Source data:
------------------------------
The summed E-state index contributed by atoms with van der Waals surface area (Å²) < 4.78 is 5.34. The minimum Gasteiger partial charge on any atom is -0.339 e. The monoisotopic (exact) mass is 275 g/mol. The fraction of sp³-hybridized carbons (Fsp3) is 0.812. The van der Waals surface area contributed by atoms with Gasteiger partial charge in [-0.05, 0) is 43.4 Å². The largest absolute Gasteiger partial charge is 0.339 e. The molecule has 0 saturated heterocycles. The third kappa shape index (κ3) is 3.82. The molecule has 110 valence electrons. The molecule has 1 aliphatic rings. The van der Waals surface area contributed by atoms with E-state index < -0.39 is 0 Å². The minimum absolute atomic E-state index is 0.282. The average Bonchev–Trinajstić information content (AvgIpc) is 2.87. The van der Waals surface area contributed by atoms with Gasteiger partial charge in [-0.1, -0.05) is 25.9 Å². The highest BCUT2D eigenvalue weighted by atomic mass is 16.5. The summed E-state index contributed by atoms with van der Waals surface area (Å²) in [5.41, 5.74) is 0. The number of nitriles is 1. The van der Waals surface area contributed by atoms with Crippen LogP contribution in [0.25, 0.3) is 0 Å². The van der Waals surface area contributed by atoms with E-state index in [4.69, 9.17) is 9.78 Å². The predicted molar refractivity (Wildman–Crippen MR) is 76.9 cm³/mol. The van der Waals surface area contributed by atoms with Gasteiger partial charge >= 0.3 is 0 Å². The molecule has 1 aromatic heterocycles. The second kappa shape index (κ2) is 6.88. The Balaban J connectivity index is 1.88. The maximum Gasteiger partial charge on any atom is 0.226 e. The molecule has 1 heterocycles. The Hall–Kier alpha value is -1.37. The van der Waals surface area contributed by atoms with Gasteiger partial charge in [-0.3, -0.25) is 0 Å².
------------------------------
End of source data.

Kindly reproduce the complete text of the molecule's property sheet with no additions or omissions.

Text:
The summed E-state index contributed by atoms with van der Waals surface area (Å²) < 4.78 is 5.34. The minimum Gasteiger partial charge on any atom is -0.339 e. The monoisotopic (exact) mass is 275 g/mol. The fraction of sp³-hybridized carbons (Fsp3) is 0.812. The van der Waals surface area contributed by atoms with Gasteiger partial charge in [-0.05, 0) is 43.4 Å². The largest absolute Gasteiger partial charge is 0.339 e. The molecule has 0 saturated heterocycles. The third kappa shape index (κ3) is 3.82. The molecule has 110 valence electrons. The molecule has 1 aliphatic rings. The van der Waals surface area contributed by atoms with E-state index < -0.39 is 0 Å². The minimum absolute atomic E-state index is 0.282. The average Bonchev–Trinajstić information content (AvgIpc) is 2.87. The van der Waals surface area contributed by atoms with Gasteiger partial charge in [-0.1, -0.05) is 25.9 Å². The highest BCUT2D eigenvalue weighted by atomic mass is 16.5. The summed E-state index contributed by atoms with van der Waals surface area (Å²) in [5.41, 5.74) is 0. The number of nitriles is 1. The van der Waals surface area contributed by atoms with Crippen LogP contribution in [0.25, 0.3) is 0 Å². The van der Waals surface area contributed by atoms with E-state index in [4.69, 9.17) is 9.78 Å². The predicted molar refractivity (Wildman–Crippen MR) is 76.9 cm³/mol. The van der Waals surface area contributed by atoms with Gasteiger partial charge >= 0.3 is 0 Å². The molecule has 1 aromatic heterocycles. The second kappa shape index (κ2) is 6.88. The Balaban J connectivity index is 1.88. The maximum Gasteiger partial charge on any atom is 0.226 e. The molecule has 1 heterocycles. The Hall–Kier alpha value is -1.37. The van der Waals surface area contributed by atoms with Gasteiger partial charge in [-0.3, -0.25) is 0 Å².